My mum, on the other hand, was recently in a restuarant and found herself at a table next to a double Pulitzer prize-winner. She tells me they had a very enjoyable conversation.

Tuesday, May 09, 2006

Random gobbets

  • I'm vaguely thinking about getting a breadmaker (mostly because I keep seeing recipes that require one on a fellow Bordelaise's blog). Does anyone have any recommendations?
  • Memory from a couple of months ago that still makes me giggle. I step out of the shower and E. exclaims "Mummy, je vois tes narines!"( "Mummy, I can see your nostrils!)
  • Favourite snippet from Moondust by Andrew Smith: "[He] radiates a weird, goofy anger and always sounds like he's trying to juice a lemon with his sphincter muscles. " (p.201)
  • Quote from The Sopranos a couple of weeks ago: "If the Empire State Building represented the history of the Earth, then man's presence would only be a postage stamps at the very top." Quote from Z's dinosaur book at bedtime tonight: "If the history of the Earth was reduced to 100 years, humans would only be present for three minutes."
  • I have to go from Bordeaux to Nantes for a conference on Friday. I have to be there before 1pm but the earliest I can get there by train is 3H15 pm. Why is that? Look at the map, Nantes is just up the road.

Sunday, May 07, 2006

Wee sleekit, cow'rin', tim'rous beastie

P. hurries the children out the front door for the five-minute walk to school. They’re running late. The door closes and I breathe a sigh of relief, half-heartedly clear up a few breakfast crumbs and put the Dora DVD back into its box. [I lied to my children yesterday evening — I told them that the new Dora DVD from Grandma only has an English soundtrack. In fact, they could watch it in Greek or Portuguese or, more importantly for them, two different versions of French if they (i.e. I) liked). The lie is for their own linguistic good.]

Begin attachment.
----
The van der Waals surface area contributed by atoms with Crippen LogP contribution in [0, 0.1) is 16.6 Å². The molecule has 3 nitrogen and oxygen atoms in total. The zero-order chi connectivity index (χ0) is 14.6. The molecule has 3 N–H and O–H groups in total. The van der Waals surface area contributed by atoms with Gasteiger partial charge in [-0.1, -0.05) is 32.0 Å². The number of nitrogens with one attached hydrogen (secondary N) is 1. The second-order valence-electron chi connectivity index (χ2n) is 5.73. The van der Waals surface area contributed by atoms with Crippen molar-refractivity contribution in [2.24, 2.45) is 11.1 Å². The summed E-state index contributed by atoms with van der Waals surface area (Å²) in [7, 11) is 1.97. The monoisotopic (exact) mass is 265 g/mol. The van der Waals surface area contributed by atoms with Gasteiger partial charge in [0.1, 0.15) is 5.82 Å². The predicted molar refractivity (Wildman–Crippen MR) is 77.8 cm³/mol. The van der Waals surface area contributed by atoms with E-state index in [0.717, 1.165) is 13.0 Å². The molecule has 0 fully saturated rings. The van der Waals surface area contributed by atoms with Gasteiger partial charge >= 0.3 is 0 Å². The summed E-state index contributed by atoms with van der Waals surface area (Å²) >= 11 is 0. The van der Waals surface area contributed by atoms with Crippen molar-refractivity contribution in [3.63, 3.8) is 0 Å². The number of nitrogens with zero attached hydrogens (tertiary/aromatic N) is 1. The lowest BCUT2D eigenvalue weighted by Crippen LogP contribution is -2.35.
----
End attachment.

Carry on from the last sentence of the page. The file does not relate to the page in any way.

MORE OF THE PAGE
I saunter upstairs and into the bathroom. While I’m brushing my teeth, I hear an insistent rustling noise coming from ... I’m not quite sure where. It gets louder and louder. I open the windows and listen, is it coming from the garden ? No, it’s definitely inside the house. The rustling continues and there seems to be some discreet bumping too. I tiptoe towards our bedroom and the noise gets louder: it’s definitely coming from in there and it’s definitely rodents. I peek in the door from a safe distance but see no signs of movement, no long tails poking out from under the bed.

I’m now terrified. Oh what a panic's in my breastie. I dash downstairs. How am I going to get my things out of a bedroom obviously under siege by several large families of mice or maybe even r……, no, no, no, no, no.

P. is taking ages. He strolls in with a baguette and the Sud Ouest newspaper under his arm. « I think you should take a look upstairs, there seems to be a strange noise coming from our bedroom » I say casually, inwardly shrieking « Help, help, help, we need the pest control people, immediately »

P. goes upstairs, sees nothing in the bedroom, opens the door that leads up to the attic and finds a helpless little house martin* lying exhausted at the bottom of the stairs.

He takes off like a jet fighter when P. opens the window and holds him out in the fresh May air.

* or maybe it was a swallow, or a swift.

Thursday, May 04, 2006

The sun rises bright in France

The sun rises bright in France
and so sets he
But he has tint the blink he had
In my ain countree

So drink with me a glass of wine
And sing with me some Scottish rhyme
That I may think of Auld Lang Syne
And my ain countree

The bud comes back to summer
And the blossom tae the bee
But I'll win back never
To my ain countree

The land of sweet Bordeaux
Is pleasant for tae see
But ne'er sae sweet as the land I left
And my ain countree

That's a song by Alan Cunningham (1784-1842) that I, the exiled Scot in Bordeaux, might be tempted to sing, were I the homesick type ...and could I sing. It was written to commemorate the flight to France of hundreds of Jacobites in the seventeenth century, and expresses a poignant and, some might say, characteristically Scottish attitude to exile. There's an enjoyable wistfulness about exile that we Scots are often tempted to overplay, a trait Billy Connolly exploits in an old sketch about Glasgow pubs full of maudlin folk singers wailing on about how far they are fae hame. Excuse me while I have a wail.